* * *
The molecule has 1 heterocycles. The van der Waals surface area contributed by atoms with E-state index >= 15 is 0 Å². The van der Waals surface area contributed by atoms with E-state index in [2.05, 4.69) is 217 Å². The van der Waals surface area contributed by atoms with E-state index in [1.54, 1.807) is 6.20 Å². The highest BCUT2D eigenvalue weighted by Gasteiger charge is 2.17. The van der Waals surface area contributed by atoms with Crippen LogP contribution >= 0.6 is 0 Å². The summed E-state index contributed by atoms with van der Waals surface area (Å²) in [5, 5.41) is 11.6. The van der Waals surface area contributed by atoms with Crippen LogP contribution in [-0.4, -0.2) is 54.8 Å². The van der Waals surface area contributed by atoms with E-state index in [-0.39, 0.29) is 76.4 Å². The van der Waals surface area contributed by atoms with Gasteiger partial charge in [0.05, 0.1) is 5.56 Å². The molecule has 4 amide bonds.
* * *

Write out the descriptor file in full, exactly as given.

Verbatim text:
The molecule has 1 heterocycles. The van der Waals surface area contributed by atoms with E-state index >= 15 is 0 Å². The van der Waals surface area contributed by atoms with E-state index in [2.05, 4.69) is 217 Å². The van der Waals surface area contributed by atoms with E-state index in [1.54, 1.807) is 6.20 Å². The highest BCUT2D eigenvalue weighted by Gasteiger charge is 2.17. The van der Waals surface area contributed by atoms with Crippen LogP contribution >= 0.6 is 0 Å². The summed E-state index contributed by atoms with van der Waals surface area (Å²) in [5, 5.41) is 11.6. The van der Waals surface area contributed by atoms with Crippen LogP contribution in [-0.4, -0.2) is 54.8 Å². The van der Waals surface area contributed by atoms with E-state index in [-0.39, 0.29) is 76.4 Å². The van der Waals surface area contributed by atoms with Gasteiger partial charge in [0.05, 0.1) is 5.56 Å². The molecule has 4 amide bonds.